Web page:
A writer is someone who writes. Their words have meaning and their work is something they can be proud of. So what happens when the words that once came easily don’t come so easily anymore? Or when that blank page is still infuriatingly blank day after day after day? What becomes of a writer then?

That, my friend, is a classic case of writer’s block and it has happened to even the best of writers. Luckily, writer’s block is a temporary state that can often be cured with a dose of self-love and a bit of experimentation.

When you find yourself struggling to find the right words, here are a few cures for writer’s block that I encourage you to try.

Use Writing Prompts

A writing prompt is a suggested topic for a writer to write about. Examples include: “Write about your grandmother.” “Write about a road trip.” “He didn’t know it at the time, but…” “The beach.” “Blue eyes.”

When you get stuck and have trouble making progress on your writing, take a sidebar and try out some writing prompts. They keep you in the habit of writing and can even spark some new ideas. After spending some time jotting down words inspired by a writing prompt, you may find it easier to return to the piece of writing you were working on before.

Experience New Things

Do you find yourself doing the same thing day in and day out and now your writing is in a rut? It may be time to jumpstart your creativity by gathering some new experiences. Try eating at a new restaurant, reading a new book, joining a new club or group, visiting a new city or taking up a new hobby. Do something fun that challenges your everyday mind. It may just wake up your creativity again.

Go Easier on Yourself

While strict deadlines and expectations can spur some writers on, that’s not always the case, and even if it’s worked in the past, it may not work every time. Have you been putting too much pressure on yourself lately? Maybe instead of helping you that pressure is actually doing the opposite and stifling your creative capacity. Try to relax your expectations and truly let yourself catch a breath. Take a break. When you feel calmer, your capacity to write will likely resume.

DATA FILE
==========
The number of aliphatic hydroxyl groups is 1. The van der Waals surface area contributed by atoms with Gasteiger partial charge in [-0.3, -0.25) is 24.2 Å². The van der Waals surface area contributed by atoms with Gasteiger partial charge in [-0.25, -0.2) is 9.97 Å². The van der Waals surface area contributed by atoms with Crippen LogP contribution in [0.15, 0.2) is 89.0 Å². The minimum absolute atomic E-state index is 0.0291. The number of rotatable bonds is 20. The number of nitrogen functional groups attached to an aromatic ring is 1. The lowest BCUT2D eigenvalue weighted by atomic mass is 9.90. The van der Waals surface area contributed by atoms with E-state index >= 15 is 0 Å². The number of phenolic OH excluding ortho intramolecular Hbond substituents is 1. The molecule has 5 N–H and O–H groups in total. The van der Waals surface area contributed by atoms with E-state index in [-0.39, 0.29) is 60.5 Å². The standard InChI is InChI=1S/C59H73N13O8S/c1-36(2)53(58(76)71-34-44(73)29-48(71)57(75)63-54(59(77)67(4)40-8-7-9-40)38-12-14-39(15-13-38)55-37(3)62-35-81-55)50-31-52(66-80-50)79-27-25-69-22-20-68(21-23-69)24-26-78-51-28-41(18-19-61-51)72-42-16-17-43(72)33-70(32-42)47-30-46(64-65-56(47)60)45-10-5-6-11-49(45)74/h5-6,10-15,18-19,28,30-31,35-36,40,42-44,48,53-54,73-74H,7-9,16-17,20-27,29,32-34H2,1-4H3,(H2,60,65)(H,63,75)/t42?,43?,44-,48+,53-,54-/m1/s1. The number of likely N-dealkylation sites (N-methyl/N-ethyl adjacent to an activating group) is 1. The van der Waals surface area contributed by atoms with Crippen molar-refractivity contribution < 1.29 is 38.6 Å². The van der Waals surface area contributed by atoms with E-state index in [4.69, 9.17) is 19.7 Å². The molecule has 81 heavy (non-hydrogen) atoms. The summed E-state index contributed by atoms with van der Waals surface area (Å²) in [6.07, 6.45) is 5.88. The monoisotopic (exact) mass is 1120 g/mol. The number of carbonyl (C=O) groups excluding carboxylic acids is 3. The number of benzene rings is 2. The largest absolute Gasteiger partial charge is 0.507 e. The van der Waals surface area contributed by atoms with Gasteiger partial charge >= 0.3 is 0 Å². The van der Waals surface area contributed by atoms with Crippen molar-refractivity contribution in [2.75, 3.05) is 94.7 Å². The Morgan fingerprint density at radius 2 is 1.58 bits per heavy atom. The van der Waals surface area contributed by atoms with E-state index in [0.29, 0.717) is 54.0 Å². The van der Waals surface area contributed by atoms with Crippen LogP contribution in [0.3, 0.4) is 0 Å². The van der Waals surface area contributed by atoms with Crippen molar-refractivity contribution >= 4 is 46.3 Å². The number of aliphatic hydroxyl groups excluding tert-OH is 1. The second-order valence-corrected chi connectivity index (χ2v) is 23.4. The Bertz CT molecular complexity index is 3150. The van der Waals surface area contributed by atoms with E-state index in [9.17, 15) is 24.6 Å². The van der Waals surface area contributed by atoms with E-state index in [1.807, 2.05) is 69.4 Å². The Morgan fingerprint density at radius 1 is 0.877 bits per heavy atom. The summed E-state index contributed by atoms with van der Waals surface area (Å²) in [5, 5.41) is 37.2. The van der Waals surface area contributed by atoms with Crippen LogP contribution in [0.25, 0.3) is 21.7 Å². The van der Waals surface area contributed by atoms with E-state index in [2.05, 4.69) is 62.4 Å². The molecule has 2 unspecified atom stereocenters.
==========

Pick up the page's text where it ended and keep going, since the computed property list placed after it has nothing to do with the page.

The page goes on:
Get an Outside Perspective

Sitting down to write is a good way to think and express your own thoughts, but if you’re feeling stuck in an echo chamber instead, it may be time to get an outside perspective on your writing. Do you have a writing buddy, an editor or a good friend you could talk to about your writing? Are you part of a writing group, either online or in your community? Try discussing your work or the topics you’d like to write about with a sympathetic ear and see what they say. Their fresh perspective may surprise you for the better.

Start Outlining Your Work

There are as many writing methods as there are writers, but typically, as long as you’re writing, it doesn’t much matter how it gets done. Some writers religiously outline their work before they do anything else, while other writers let their writing develop naturally on the page.

If you haven’t used outlines before, a temporary case of writer’s block may be just the occasion to get better acquainted. An outline reduces the pressure of having to attend to both plot and style at once. By creating an outline, you’re drawing yourself a map and deciding where you want to go. After that, you can just concentrate on enjoying the journey.

Give Yourself Time to Cope

Writing can be healing for many people, particularly the act of journaling, but it isn’t always and it shouldn’t be forced. If you’ve suffered a setback, loss or some type of adverse circumstance and you find yourself struggling to return to your writing, then the time may just not be right. Give yourself permission to take some time and space away from your writing and tend to yourself first. You can always return to your writing when you’re ready to.

Change Up Your Writing Routine

In a previous article, I talked about discovering and establishing writing routines and how important they can be for encouraging your creativity on a regular basis. But if your writing is hitting the brakes instead, it may be time to shake up your writing routine or create a whole new one that is more attuned to who you are now.

Treat Yourself

If you’ve managed to get writer’s block, that means you have a history of writing. But have you sufficiently rewarded yourself for all your hard work? All those great ideas and well-used words? If you’re anything like me, chances are that you haven’t rewarded yourself enough.

Treat yourself and do some things that you enjoy. Get a massage, spend some time with your friends, have a piece of cake, read a new book – whatever it is that makes you feel good. Just take a few moments to reward yourself for past efforts. It will pave the way for your future successes!

It’s Time for You to Write

Now that you’ve read some of my suggestions for pushing past writer’s block, are you ready to get back to writing and expressing your thoughts? Start by sharing with me in the comments: What are you going to do to overcome your own temporary case of writer’s block? Also, check out our newest programs Writer’s Sprint and Memoir Writing Made Easy.